Actin can exist in two forms: Globular subunit (G-actin) and Filamentous polymer (F-actin). Both forms of actin interact with a plethora of proteins in the cell. To date there are over 50 distinct classes of Actin-Binding Proteins (ABPs), and the inventory is still far from complete. Actin Binding Proteins allow the actin cytoskeleton to respond rapidly to cellular and extracellular signals and are integral to cytoskeletal involvement in many cellular processes. These include cell shape and motility, muscle contraction, intracellular trafficking, cell pathogenesis and signal transduction.
In the coming weeks I’d like to give you an overview of methods in actin research with validated R&D products and kits (actin polymerisation, and G-F actin ratio detection in cells); I also invite you to take a look at a post recently released about actin visualization: Focus on Actin staining and visualization.
In today’s post, let’s concentrate on a method which allows measuring actin binding capabilities of proteins of interest. But it’s not only about the simple fact that a given protein is binding to actin, with the method presented here, you’re also able to get an idea of the functionality of the protein – be it F-actin bundling activity, F-actin severing activity or G-actin binding activity.
Pull-down assay to measure actin binding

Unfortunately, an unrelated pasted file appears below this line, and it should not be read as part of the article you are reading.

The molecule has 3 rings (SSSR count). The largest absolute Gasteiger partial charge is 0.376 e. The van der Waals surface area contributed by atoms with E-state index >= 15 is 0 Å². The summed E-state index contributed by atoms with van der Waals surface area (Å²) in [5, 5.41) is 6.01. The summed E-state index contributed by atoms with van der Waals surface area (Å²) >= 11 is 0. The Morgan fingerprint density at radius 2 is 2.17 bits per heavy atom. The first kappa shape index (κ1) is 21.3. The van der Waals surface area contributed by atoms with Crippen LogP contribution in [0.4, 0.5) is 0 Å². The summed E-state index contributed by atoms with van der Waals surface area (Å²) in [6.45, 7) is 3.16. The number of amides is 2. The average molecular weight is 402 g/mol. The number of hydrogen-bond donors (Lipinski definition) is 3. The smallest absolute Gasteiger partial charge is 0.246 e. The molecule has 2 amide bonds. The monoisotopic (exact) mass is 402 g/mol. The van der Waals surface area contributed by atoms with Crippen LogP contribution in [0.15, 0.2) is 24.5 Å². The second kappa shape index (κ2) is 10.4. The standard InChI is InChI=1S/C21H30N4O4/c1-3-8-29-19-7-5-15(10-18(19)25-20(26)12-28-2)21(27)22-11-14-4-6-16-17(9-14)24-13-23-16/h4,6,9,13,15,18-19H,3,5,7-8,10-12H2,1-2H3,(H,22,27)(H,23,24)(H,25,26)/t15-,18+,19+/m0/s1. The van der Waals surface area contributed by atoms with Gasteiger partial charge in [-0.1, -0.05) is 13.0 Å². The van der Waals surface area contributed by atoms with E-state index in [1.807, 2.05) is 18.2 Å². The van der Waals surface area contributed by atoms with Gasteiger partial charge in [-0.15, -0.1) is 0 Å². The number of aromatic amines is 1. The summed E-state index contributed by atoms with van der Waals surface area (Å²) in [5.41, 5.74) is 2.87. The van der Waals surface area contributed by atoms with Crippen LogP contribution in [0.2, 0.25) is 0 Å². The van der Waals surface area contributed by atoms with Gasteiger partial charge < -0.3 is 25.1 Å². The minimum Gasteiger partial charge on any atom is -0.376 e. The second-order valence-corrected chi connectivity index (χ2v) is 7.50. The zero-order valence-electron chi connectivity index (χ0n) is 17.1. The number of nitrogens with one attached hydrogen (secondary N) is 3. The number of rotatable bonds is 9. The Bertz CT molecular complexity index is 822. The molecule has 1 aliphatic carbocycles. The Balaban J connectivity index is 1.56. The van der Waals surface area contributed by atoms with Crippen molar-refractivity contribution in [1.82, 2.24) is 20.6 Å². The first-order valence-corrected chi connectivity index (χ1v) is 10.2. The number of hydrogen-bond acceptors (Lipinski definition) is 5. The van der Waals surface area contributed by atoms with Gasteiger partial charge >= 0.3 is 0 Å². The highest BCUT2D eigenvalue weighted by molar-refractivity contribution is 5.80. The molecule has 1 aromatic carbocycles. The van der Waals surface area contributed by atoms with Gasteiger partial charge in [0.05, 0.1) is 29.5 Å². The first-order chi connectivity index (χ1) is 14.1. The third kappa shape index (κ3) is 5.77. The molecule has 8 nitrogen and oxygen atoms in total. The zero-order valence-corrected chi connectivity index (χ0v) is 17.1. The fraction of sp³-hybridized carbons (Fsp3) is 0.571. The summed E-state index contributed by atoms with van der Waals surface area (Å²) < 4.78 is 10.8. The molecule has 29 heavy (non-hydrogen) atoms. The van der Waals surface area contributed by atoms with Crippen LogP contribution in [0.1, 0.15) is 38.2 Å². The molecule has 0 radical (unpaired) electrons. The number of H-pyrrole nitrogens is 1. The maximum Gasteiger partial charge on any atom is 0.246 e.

Cytoskeleton Inc., the recognised global leader in cytoskeleton and small G protein research reagents, optimized a method to measure actin binding which is based on a simple pull-down experiment. Actin binding occurs when there is an affinity for any site of actin. F-actin binding can be measured by using a spin down assay where centrifugation is used to separate F-actin from G-actin by differential sedimentation. F-actin binding proteins will co-sediment with actin filaments and form a pellet at the bottom of the centrifugation tube (Fig. 1).
Measurement of actin bundling activity
Although simple in terms of experimental set-up, the methods allows you not only to detect actin binding of your protein of interest, but also gives you the opportunity to characterize your protein in terms of effects on the actin cytoskeleton.To measure actin bundling activity of your protein the protocol of the pull-down assay has to be slightly modified by pulling down bundled actin by centrifugation at 14.000 x g (instead of 150.000 x g). A typical result of the bundling activity of α-actinin is shown in Fig. 2.
Furthermore, the detailed protocol of the kits contains a guide to interpret the results and to distinguish between severing or capping protein, whether the protein of interest enhances actin polymerizationan whether it is G- or F-actin binding and whether it exhibits actin depolymerizing activity.
Classification and differentiation of actin binding proteins (ABPs)
ABPs can be classified into groups of proteins depending upon their activity towards actin – some of these activities can be differentiated with the Actin Binding Protein Spin-Down Biochem Kits.
Monomer Binding Proteins